Nonfiction Archive

Love, Community, and Honesty in Jane Wong’s Meet Me Tonight in Atlantic City

Author: | Categories: Book Reviews, Nonfiction No comments
Jane Wong’s memoir reminded me that Asian American literature could be more than stories of poverty or prestige porn. Reading it is not always comfortable—some anecdotes are sad, squeamish, and cringe-inducing, but it is an honest look at a working-class community that is too often forgotten.

Knowing and Not Knowing in Italo Calvino’s The Written World and the Unwritten World

Author: | Categories: Book Reviews, Nonfiction No comments
A new collection of Italo Calvino’s nonfiction provides the reader with a deep sense of the range of Calvino’s interests and his open-minded approach to what constitutes art, as well as the pleasure it incites in him.

The Depth of Memory in Nona Fernández’s Voyager

The essays in Fernández’s collection weave from the personal to the profound, from the historical to the mystical, from the scientific to the spiritual. The book has one fundamental message: to hold the past is what makes us human.

Prince and the Remaking of Image in Hilton Als’s My Pinup

Who could be a better guide to Prince—to his polymorphous sexuality, his gleeful dismantling of the racial compartmentalization of American popular music, his seemingly effortless sprezzatura as a performer—than Hilton Als?

Navigating Identity Across Continents in Vanessa A. Bee’s Home Bound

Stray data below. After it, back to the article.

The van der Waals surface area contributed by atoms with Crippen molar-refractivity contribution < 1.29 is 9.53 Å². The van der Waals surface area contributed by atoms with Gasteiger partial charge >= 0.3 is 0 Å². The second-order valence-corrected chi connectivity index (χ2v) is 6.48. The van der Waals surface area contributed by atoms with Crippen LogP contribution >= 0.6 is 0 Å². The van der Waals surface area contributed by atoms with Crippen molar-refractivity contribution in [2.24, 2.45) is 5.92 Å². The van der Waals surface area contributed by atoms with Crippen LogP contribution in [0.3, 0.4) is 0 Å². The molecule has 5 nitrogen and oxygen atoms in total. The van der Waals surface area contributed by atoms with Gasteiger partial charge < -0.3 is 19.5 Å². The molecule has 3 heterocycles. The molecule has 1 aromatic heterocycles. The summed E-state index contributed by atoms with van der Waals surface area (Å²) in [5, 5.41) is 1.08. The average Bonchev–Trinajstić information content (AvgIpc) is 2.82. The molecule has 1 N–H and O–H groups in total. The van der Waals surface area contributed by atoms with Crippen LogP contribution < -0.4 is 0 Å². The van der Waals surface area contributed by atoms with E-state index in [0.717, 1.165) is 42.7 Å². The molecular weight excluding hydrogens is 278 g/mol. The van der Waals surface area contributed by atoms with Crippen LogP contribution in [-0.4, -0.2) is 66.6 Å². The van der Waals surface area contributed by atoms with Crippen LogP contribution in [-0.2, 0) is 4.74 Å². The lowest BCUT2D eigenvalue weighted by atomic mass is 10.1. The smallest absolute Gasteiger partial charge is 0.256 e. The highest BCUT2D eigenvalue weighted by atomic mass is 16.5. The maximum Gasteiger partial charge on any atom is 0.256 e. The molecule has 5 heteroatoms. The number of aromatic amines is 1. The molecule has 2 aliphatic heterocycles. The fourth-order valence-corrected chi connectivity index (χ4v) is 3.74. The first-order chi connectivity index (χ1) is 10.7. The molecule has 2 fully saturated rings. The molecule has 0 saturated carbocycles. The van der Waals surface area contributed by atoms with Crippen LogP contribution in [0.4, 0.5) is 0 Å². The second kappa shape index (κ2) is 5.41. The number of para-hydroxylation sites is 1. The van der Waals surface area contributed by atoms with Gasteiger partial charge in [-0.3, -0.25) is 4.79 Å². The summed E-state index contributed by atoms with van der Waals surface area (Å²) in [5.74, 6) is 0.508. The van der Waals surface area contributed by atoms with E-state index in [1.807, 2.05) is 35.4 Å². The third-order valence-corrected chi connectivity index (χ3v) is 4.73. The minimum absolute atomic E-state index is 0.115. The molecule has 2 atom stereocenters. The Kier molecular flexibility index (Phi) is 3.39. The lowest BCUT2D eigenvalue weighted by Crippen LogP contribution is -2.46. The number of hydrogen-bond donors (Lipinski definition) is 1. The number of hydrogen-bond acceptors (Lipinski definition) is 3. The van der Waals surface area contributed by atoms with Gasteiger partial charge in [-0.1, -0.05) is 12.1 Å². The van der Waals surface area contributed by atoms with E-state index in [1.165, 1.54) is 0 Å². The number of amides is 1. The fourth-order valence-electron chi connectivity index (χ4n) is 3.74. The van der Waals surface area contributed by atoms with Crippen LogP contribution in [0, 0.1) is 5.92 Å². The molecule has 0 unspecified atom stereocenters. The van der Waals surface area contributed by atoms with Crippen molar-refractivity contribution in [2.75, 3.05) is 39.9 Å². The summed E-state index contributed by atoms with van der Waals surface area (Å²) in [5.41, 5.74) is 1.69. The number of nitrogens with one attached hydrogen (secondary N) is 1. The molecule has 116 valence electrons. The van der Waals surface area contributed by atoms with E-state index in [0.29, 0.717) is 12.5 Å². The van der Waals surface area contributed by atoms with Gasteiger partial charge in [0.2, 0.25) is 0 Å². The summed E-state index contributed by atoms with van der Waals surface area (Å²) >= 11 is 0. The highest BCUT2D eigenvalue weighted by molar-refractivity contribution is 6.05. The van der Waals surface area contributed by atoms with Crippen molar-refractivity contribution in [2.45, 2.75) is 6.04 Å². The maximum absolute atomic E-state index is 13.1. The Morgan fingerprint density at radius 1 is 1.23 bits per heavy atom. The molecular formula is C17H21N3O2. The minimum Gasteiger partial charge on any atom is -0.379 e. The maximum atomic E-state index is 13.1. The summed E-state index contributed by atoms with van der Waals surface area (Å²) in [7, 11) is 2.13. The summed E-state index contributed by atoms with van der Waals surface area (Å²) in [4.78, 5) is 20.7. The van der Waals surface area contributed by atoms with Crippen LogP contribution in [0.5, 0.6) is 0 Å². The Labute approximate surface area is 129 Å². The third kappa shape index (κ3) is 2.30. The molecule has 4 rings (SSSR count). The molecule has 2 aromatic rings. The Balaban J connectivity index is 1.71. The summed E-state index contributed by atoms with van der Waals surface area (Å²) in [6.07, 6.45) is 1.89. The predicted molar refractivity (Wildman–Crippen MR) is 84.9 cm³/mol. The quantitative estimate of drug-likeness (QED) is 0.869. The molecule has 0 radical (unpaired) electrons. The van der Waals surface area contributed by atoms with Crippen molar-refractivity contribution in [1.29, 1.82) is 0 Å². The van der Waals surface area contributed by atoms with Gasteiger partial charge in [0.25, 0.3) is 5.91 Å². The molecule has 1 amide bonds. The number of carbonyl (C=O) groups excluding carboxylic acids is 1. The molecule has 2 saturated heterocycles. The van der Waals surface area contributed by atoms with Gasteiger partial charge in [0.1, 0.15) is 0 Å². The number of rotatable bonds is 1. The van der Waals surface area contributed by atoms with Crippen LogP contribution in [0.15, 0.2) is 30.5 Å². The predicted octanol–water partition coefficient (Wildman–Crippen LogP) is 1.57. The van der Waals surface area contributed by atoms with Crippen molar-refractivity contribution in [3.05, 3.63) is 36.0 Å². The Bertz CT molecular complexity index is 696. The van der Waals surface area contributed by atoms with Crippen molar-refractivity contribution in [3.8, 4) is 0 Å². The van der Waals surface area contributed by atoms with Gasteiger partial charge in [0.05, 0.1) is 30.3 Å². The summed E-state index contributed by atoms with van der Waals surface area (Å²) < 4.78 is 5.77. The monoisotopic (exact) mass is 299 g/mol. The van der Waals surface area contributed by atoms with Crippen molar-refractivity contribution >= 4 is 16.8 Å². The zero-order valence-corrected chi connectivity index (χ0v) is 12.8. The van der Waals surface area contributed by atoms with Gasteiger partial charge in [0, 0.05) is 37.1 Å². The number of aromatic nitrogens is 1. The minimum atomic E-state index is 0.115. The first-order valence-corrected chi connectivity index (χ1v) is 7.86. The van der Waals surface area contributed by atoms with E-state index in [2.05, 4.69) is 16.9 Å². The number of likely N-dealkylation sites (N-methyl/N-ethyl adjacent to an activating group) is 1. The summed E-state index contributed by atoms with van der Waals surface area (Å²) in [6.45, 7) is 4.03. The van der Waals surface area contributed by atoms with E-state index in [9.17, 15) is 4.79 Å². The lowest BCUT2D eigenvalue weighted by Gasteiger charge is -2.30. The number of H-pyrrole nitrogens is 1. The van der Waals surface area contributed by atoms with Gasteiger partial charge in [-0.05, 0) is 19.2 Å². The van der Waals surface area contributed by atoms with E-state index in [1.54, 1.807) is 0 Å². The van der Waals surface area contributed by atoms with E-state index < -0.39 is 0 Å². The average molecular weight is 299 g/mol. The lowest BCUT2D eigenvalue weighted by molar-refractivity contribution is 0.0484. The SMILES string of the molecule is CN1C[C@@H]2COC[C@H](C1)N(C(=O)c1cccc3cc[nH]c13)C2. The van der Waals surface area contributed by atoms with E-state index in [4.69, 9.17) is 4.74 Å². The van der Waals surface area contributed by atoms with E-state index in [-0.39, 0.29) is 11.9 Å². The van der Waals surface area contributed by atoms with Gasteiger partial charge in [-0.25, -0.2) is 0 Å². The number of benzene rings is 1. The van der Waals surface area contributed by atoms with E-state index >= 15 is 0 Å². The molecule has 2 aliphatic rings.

Vanessa A. Bee’s new memoir is story of an ambitious and bright young woman doing her best to navigate a complicated transcontinental existence.

A Feeling of Belonging in Bernardine Evaristo’s Manifesto

Evaristo’s memoir shows how one writer found her place in the world through storytelling, giving artists a roadmap to a deeper understanding of their own lives through the act of creating.

Finding Home in Thirii Myo Kyaw Myint’s Names for Light

Author: | Categories: Book Reviews, Nonfiction No comments
Thirii Myo Kyaw Myint’s new memoir is a poetic love letter to the people who make us who we are, and a reminder of the difficulty some face to find one’s way home.

Matthew Specktor’s Tender Ode to Failure in Always Crashing in the Same Car

Author: | Categories: Book Reviews, Nonfiction No comments
Matthew Specktor’s memoir is an intimate investigation of one man’s imperfect life.

Visualizing Loneliness in Kristen Radtke’s Seek You

Author: | Categories: Book Reviews, Nonfiction No comments
Using the strengths of the graphic medium, Kristen Radtke conveys how loneliness feels by portraying what it looks like.

Collecting Art and Grief in Letters to Camondo

Author: | Categories: Book Reviews, Nonfiction No comments
De Waal pays homage to delicate, restrained elegance of good style, a kind of style that requires keen perception, artisanal knowledge, and sensitivity.